Now one of the recent developments in laptops has actually created a problem for me. The move most manufacturers, including Apple, have made away from traditional hard disks and toward SSDs may make devices faster and possibly more reliable, but it means that it is difficult to get a decent amount of storage space anymore. To get an SSD bigger than 512GB is really hard to do and really expensive if you do. So it looked like I was going to have to rethink how I handed my 1TB iTunes library no matter what I choice I made, but more on that later.
So I did a lot of online research as the new MacBook hit the market, and I was definitely concerned about some of the compromises that reviewers were bringing up. I was especially concerned about the slower Intel Core M processor and the single USB-C port. But were they going to be deal-breakers?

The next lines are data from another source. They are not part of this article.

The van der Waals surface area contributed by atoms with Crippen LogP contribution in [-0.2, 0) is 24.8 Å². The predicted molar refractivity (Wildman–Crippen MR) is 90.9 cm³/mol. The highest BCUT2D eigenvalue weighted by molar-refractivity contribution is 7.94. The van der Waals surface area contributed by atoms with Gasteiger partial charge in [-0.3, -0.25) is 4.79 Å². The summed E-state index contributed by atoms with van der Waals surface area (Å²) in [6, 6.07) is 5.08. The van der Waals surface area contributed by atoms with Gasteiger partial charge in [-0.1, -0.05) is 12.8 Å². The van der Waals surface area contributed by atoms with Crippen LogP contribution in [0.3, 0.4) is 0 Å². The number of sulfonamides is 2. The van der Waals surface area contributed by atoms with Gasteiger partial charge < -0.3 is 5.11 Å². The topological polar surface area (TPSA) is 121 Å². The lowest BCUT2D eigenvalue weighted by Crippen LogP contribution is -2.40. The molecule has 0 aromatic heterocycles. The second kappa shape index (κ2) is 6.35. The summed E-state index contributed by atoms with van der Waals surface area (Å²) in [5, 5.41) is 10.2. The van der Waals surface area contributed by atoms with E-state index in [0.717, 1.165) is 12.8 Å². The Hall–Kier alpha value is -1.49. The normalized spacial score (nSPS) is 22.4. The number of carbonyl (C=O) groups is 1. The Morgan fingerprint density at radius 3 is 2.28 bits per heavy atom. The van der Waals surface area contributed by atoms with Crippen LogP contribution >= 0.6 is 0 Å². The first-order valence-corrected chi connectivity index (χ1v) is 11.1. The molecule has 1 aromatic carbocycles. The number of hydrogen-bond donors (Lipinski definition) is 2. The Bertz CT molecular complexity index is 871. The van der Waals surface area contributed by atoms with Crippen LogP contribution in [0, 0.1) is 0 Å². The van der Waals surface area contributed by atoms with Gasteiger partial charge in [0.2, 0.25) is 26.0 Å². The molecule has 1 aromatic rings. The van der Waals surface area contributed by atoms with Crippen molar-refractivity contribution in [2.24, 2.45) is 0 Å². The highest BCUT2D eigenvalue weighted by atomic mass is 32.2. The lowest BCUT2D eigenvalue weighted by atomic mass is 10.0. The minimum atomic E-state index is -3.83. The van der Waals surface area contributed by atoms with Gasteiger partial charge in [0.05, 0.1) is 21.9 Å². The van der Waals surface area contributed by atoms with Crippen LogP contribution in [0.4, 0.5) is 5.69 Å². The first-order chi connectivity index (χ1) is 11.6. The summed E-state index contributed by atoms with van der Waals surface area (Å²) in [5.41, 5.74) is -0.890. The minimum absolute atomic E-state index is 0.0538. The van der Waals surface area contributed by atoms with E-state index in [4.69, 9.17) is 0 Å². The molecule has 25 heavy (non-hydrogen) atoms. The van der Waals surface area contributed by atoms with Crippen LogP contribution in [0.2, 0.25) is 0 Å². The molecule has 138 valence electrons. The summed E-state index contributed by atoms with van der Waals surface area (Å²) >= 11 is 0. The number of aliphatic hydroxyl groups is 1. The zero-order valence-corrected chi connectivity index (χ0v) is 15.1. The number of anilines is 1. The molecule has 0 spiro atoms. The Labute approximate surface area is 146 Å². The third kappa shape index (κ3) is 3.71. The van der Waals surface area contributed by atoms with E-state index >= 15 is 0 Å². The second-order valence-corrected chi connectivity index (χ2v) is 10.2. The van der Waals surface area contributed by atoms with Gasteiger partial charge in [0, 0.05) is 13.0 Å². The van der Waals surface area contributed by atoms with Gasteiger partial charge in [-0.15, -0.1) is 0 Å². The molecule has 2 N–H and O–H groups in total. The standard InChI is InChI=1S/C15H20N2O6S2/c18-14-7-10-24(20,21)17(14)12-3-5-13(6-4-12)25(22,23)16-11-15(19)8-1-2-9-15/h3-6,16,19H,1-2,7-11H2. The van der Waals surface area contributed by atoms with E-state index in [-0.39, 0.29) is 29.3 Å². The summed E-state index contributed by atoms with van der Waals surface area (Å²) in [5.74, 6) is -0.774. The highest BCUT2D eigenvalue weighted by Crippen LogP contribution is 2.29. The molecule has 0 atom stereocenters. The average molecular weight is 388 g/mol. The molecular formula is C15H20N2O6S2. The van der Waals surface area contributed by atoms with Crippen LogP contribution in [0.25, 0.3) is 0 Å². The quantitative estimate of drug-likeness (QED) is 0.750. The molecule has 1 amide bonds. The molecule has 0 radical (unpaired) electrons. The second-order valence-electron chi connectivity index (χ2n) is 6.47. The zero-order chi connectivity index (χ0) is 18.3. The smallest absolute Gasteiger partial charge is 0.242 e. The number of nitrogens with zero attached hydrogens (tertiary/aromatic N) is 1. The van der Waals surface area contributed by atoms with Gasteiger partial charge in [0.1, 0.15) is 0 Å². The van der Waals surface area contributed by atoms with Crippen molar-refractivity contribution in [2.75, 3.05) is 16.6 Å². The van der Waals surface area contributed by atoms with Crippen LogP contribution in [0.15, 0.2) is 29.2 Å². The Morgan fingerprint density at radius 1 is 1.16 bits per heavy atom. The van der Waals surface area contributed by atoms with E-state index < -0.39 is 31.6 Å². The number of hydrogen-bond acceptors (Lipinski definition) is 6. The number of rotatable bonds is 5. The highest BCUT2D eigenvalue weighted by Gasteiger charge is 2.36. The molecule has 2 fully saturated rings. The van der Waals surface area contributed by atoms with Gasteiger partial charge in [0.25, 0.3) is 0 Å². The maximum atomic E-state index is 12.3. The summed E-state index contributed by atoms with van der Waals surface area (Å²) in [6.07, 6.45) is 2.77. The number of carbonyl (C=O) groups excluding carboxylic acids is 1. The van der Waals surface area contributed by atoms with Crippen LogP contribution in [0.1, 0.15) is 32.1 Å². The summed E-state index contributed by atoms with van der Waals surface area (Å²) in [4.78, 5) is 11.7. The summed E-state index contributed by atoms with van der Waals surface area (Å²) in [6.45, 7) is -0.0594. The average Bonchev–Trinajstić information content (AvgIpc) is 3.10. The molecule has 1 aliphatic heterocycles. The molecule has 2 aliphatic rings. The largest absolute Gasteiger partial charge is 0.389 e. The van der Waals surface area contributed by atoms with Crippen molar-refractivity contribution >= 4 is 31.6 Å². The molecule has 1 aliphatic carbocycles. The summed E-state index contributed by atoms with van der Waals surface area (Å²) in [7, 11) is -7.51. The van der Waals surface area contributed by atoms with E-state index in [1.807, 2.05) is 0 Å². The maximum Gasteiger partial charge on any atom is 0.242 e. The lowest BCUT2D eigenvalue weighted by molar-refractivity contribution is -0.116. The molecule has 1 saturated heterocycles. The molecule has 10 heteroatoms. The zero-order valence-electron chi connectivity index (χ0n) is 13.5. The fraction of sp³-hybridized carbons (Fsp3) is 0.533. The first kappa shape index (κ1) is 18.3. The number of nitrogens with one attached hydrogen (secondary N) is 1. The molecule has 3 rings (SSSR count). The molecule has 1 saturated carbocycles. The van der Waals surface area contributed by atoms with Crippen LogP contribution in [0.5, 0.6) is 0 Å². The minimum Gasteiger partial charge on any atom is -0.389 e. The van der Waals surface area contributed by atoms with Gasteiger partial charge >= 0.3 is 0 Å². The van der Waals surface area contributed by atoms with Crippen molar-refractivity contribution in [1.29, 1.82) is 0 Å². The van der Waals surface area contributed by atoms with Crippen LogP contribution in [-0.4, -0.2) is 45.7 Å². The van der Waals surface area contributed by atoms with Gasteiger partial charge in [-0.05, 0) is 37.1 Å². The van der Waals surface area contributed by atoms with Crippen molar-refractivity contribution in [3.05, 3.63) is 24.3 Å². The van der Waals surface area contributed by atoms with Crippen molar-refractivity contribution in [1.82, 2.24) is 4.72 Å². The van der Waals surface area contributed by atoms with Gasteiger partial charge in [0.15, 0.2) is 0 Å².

I’ve given you a whole lot of background information because I think it’s all relevant and important to understanding my thoughts going forward. Reviewers often try to pretend to be non-biased, but the reality is that we view these things in the context of our own needs and use cases, so it’s useful that I share mine to help explain what’s driving my opinions so that you, dear reader, may decide if those same things are or are not important to you as well.
In this case, you know that I decided that I could probably live with the compromises and I ordered the MacBook 12-inch. I got the 512GB drive and I upgraded the processor to the 1.3GHz version. Too expensive? Possibly, but I gambled that it would meet my needs and my particular use case. So let’s take a closer look at how it’s worked out so far.